At the police station my back was photographed and some of the wounds treated against infection. I was questioned further.

The police started talking among themselves. "He's not saying anything and we're ready to arrest his father."

"It wasn't my dad," I shouted. "He doesn't know anything about it. It's my mom that does it," interrupting their conversation, trying to defend my father. The police took me back home and questioned my mother.

"He's always doing things like this. He goes running away every time he's told off and always comes back in a state. He gets into gang fights," my mother told them, trying to sound convincing.

"We're not idiots," the officer told her. "He's told us what you do to him and we're warning you, if anything like this happens again, your children will be put into care and you will be arrested."

Within minutes after the police leaving the house she started all over again. The steel curtain wire came whipping through the air, repeatedly crashing down onto my back. My cries ignored, she had no mercy, only hatred drove her on. She sank her talons into my face, tearing deep gashes and chunks of flesh. She bounced my head off the walls repeatedly until I could no longer get to my feet. I didn't really understand what it meant for the children to be put into care but I did not run away this time.

My desperation had reached its peak. I just couldn't take the pain any longer. I waited until everyone was asleep, then went into the kitchen. I heaved and my stomach churned as I swallowed down a hundred little tablets, that continually popped back up only to be swallowed again. I left a note on the kitchen table saying, "I just want the pain to stop, I'm sorry but I can't see any other way."

I really hoped I would be dead by morning but woke up in East Birmingham Hospital the next day, after having my stomach washed out. I was returned home but the nightmare never seemed to end. I was eleven years old and I hoped and I prayed to God to die.

In 1972 the family moved house again, to a four-bedroom house in Ely Close, Chelmsley Wood. My mother arranged the furniture, hung the pictures and hung the curtain wire behind the kitchen door. The beatings and whippings continued almost daily and I was running away constantly. While living in this house a neighbour who lived two doors away heard my agonizing screams and came to investigate. I had already been whipped. I was lying on my stomach, face down on the floor, holding onto the back doorstep trying to pull myself out of the house. My mother had got her claws hooked in my face and was trying to pull me back inside the house by my face. The heavily built neighbour ran up the path, physically picked up my mother, sat her in a chair and sat on top of her. My mother had still got pieces of my flesh hanging from her finger nails.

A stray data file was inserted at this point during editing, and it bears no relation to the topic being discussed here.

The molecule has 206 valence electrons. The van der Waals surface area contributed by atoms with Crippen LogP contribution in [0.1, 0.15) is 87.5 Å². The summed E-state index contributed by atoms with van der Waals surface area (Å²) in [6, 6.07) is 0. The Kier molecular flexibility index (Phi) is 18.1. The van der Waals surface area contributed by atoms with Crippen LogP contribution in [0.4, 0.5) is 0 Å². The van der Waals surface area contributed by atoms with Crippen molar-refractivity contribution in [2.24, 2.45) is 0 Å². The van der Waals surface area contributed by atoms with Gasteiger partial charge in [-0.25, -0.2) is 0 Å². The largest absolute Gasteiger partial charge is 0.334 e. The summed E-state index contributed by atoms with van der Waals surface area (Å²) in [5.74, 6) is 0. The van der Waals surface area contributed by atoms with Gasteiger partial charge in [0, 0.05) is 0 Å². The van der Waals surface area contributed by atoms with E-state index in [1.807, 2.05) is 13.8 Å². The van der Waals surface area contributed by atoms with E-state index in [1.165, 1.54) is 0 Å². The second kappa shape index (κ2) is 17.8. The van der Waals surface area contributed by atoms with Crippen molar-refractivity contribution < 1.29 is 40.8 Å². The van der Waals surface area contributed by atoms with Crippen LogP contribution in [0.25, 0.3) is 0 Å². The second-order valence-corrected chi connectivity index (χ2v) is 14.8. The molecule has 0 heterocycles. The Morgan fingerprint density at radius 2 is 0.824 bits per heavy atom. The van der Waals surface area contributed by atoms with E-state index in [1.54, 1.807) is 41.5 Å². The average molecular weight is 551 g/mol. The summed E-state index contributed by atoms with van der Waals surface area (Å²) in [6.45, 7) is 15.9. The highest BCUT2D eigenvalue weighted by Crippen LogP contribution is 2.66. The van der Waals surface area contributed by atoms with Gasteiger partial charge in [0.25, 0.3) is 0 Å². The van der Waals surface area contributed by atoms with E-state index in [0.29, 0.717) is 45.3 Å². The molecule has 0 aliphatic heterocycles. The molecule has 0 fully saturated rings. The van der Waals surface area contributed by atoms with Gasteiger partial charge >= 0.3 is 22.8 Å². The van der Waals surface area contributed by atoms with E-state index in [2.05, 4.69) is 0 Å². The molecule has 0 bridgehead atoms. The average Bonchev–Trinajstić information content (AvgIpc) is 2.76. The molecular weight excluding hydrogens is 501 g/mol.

I ran out of the house, slamming the door behind me so hard that the reinforced wire mesh glass fell out of the door. I hadn't even got a shirt on my back. My body covered in severe whip marks, the blood dripping down my chest from the gashes in my face, pieces of flesh still hanging, which hadn't completely been torn away. In severe discomfort I wandered to the river, near to the woods. I sat and tried to bathe my wounds in the cleanest part of the river that I could find. There weren't many building sites left on Chelmsley Wood by this time. The building sites had provided a supply of clean water, but now there were all gone. The river was the only other readily available water supply. I was so grateful to the neighbour who had saved me some skin. Nobody had ever done anything like that for me before. The neighbours generally just turned up their television sets to drown out the agonizing cries and horrific screams, of a child who was so clearly and desperately in need of help.

Shortly before Christmas 1973, my mother sent me out to find a job to start earning my keep. I tried for several weeks to find myself a paper round or milk round so that I could earn some money. At twelve years old I was very small for my age. Nobody would give me a job. I really tried my best to find any kind of work. For about three weeks running I returned home without any job or money. My mother was not prepared to listen to any excuses. She grabbed me around the throat, rammed my head against the wall and held a knife under my nose, pushing it hard under my nose.

I pleaded with my mother, "I've been all over ..."

"I'm not interested in your excuses, you lazy bastard, I'm telling you to get out and get some money and not to come back until you've got some. Do you understand, am I getting through that thick skull of yours?" she questioned, as she bashed my head against the wall a few more times.

I tried to explain,"I've tried..."

"Didn't you bloody hear me?" she said, "I told you, Get some money, not try. I don't care how you get it. Just get it!" I knew exactly what she meant by this last comment which she had stressed so strongly.

Again I went out, licking the blood that was running to my mouth from the minor cut under my nose. After walking the streets in the freezing cold weather for several more hours, I went into a shop to steal some biscuits to eat. While in the shop I saw a young boy come into the shop to buy some things and noticed he paid with a £10.00 note. I left the shop and waited for the boy. I punched the boy in the face, stole his money and went home. I gave this money to my mother.

"I've found myself a job on the milk round, that's my wages for today and tomorrow," I told her.

I really was sorry for what I had done and it played on my mind. 'At least I can just walk the streets tomorrow and try to find a real job, without having to find any more money.'